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World View: Global Strategies for the New Economy (Harvard Business Review Book) First Edition Edition
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Emerging Markets [eg Prahalad and Lieberthal on "The End of Corporate Imperialism"]
Europe and Asia [eg Williamson on "Asia's New Competitive Game"]
Corporate Strategies [eg Porter on "Clusters and the New Economics of Competition]
Leadership [three interviews: Victor Fung, Robert B. Shapiro, and John Browne]
Garten then provides Executive Summaries and About the Contributors, both sections giving the reader a frame-of-reference within which to evaluate the specific essays and their respective authors. Garten is eminently well-qualified. You are urged to check out another of his books, The Mind of the C.E.O., in which he shares what he learned from interviews with 40 CEOs of major global corporations.
In the Introduction, Garten identifies several "common themes" revealed throughout the sixteen essays: operating in a global market requires CEOs to rethink everything about their strategies -- even what strategy means in an environment which is changing so fast and is so brutally competitive; the best strategies require organizations that are set up for gathering massive amounts of information and processing it effectively; companies that succeed on a global scale are constant innovators; great global companies create a culture conducive to extensive internal and external collaboration; and finally, virtually all of the authors agree that change is brining unprecedented opportunity to capture markets and enhance shareholder value.Read more ›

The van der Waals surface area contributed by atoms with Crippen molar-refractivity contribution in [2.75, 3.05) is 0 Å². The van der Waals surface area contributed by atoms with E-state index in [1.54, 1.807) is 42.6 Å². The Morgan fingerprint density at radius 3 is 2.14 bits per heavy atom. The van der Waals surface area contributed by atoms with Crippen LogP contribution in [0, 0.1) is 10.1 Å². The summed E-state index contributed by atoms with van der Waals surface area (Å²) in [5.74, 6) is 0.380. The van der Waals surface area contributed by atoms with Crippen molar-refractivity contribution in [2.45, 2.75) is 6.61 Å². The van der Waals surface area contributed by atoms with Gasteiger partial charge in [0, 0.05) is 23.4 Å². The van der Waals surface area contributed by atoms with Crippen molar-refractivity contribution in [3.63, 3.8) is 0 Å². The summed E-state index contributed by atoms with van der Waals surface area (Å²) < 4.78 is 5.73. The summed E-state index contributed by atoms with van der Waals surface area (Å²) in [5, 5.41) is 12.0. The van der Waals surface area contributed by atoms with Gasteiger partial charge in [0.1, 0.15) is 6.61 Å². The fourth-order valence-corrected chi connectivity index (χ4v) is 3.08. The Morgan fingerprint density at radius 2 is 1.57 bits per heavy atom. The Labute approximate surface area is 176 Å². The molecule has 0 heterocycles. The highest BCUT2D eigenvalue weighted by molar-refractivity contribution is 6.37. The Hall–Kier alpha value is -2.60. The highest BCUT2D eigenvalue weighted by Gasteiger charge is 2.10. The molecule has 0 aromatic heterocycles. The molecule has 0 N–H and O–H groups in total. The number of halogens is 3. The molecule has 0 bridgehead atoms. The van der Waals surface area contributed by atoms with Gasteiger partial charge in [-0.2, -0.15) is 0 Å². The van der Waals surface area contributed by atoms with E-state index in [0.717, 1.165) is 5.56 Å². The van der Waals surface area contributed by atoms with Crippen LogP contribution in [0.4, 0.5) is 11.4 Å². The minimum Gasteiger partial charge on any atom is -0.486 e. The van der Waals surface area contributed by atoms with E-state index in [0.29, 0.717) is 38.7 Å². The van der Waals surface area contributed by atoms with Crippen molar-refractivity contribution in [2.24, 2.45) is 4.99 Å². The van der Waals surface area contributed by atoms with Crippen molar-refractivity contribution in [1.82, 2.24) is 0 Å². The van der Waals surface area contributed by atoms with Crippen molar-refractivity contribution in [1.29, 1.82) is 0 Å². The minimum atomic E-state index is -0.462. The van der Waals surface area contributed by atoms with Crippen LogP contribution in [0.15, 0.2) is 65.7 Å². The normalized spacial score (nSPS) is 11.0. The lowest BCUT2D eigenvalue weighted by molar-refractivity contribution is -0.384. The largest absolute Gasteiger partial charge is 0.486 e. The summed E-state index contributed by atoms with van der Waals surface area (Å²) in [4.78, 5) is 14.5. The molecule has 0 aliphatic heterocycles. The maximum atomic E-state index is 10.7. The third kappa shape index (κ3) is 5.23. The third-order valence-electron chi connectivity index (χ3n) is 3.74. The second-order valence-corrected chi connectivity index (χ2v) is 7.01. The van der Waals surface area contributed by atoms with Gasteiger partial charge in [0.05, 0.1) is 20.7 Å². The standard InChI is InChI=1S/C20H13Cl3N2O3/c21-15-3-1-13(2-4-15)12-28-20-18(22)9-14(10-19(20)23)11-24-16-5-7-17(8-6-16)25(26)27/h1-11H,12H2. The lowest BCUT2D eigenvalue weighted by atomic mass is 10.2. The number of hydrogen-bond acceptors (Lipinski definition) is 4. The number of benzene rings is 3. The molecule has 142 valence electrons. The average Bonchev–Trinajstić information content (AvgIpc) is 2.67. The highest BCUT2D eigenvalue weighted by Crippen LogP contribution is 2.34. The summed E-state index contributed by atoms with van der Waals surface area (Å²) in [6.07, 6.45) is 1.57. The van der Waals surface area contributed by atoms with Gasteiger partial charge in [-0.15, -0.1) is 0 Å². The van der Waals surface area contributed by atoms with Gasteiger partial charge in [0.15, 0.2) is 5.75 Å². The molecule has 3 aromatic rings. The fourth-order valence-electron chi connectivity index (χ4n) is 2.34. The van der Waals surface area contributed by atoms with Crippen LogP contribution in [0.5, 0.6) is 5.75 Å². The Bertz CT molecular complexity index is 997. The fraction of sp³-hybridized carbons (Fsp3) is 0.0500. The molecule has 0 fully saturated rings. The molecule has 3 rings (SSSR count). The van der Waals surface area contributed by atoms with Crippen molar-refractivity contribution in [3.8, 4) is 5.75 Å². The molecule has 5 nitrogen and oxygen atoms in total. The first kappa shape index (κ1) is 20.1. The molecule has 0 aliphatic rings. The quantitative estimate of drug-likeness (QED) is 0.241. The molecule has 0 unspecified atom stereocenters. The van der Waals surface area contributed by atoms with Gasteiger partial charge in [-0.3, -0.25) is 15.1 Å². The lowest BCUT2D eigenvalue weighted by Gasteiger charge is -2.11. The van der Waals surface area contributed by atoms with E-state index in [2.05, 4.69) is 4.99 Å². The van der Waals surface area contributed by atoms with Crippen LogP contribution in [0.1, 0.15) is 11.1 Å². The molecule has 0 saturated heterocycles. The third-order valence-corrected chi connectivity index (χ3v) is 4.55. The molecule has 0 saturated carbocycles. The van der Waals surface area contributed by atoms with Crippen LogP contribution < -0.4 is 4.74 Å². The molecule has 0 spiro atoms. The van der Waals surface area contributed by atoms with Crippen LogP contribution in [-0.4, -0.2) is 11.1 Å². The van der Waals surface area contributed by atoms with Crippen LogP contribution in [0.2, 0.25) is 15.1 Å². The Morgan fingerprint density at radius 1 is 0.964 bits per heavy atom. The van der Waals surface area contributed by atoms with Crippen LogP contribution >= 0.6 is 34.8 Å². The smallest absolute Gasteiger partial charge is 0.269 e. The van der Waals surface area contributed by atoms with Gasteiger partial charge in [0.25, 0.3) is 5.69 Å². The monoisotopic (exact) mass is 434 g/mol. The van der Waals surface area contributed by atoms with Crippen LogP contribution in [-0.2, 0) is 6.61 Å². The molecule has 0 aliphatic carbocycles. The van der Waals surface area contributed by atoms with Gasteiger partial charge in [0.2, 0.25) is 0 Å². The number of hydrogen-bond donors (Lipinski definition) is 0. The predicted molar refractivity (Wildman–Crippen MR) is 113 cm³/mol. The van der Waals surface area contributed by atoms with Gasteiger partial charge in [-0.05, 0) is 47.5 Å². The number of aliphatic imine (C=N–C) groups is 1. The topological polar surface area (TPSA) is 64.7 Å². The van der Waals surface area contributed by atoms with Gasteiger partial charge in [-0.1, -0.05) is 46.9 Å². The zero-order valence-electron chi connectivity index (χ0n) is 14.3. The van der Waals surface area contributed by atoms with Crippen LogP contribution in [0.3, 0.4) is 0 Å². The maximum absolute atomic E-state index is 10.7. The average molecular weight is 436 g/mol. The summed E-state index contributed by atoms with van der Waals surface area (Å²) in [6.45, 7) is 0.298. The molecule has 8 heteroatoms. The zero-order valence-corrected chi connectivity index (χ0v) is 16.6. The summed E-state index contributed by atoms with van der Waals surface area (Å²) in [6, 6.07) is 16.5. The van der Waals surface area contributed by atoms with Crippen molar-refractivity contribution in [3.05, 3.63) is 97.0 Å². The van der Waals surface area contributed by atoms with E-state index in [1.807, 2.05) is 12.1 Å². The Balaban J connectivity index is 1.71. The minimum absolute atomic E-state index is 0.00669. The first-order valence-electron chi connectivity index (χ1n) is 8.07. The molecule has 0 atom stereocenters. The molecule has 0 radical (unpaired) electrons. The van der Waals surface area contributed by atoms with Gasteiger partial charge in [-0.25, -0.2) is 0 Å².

As with several of the collections, the really interesting thing is what is not covered. To an observer, three of the things that are really uncertain in the global economy, with large potential implications for global strategy, are financial instability, the growth of consumer dissent and activism and the pressure to build environmental sustainability. The first two topics do not appear at all and the third is represented only by an interview with the CEO of a company that has since changed its name, apparently as a direct of result of customer backlash to its chosen path to sustainability.
The impression is of a book that represents a somewhat complacent corporate conventional wisdom, in which change will occur in ways that we understand and can, within limits, control and more radical possibilities are comfortably not in contemplation. The failure of the Kyoto conference has amply demonstrated this lack of vision. As AtKisson and Hawken have pointed out, the obvious response to the problem of global warming is a large - and, in even the medium term, potentially enormously profitable for someone - thrust to bring on the hydrogen economy. Yet, as far as one can determine from the reports, this solution was not even seriously raised, let alone debated.
A true 'world view' is likely to see strategies that are much more radical and much less comfortable for conservative business, than this collection seems to suggest.